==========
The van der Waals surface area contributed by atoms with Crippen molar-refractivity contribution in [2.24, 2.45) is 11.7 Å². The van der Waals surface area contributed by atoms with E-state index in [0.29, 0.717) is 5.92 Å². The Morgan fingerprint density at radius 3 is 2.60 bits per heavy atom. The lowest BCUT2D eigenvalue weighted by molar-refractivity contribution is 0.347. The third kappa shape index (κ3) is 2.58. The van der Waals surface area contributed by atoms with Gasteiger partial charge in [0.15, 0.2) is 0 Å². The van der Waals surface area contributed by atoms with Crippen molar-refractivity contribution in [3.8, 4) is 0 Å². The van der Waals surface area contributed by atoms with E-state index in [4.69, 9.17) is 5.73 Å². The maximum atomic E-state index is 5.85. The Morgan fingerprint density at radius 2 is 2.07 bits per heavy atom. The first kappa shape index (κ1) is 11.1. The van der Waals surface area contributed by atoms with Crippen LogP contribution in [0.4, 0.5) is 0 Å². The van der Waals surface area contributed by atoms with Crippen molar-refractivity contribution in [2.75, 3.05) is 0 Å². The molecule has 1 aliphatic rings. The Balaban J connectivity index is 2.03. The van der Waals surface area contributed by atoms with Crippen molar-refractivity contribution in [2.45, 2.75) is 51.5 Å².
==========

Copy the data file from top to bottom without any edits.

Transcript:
The van der Waals surface area contributed by atoms with Crippen molar-refractivity contribution in [2.24, 2.45) is 11.7 Å². The van der Waals surface area contributed by atoms with E-state index in [0.29, 0.717) is 5.92 Å². The Morgan fingerprint density at radius 3 is 2.60 bits per heavy atom. The lowest BCUT2D eigenvalue weighted by molar-refractivity contribution is 0.347. The third kappa shape index (κ3) is 2.58. The van der Waals surface area contributed by atoms with Gasteiger partial charge in [0.15, 0.2) is 0 Å². The van der Waals surface area contributed by atoms with Crippen molar-refractivity contribution in [3.8, 4) is 0 Å². The van der Waals surface area contributed by atoms with E-state index in [4.69, 9.17) is 5.73 Å². The maximum atomic E-state index is 5.85. The Morgan fingerprint density at radius 2 is 2.07 bits per heavy atom. The first kappa shape index (κ1) is 11.1. The van der Waals surface area contributed by atoms with Crippen LogP contribution in [0.4, 0.5) is 0 Å². The van der Waals surface area contributed by atoms with Crippen molar-refractivity contribution in [2.75, 3.05) is 0 Å². The molecule has 1 aliphatic rings. The Balaban J connectivity index is 2.03. The van der Waals surface area contributed by atoms with Crippen molar-refractivity contribution in [2.45, 2.75) is 51.5 Å².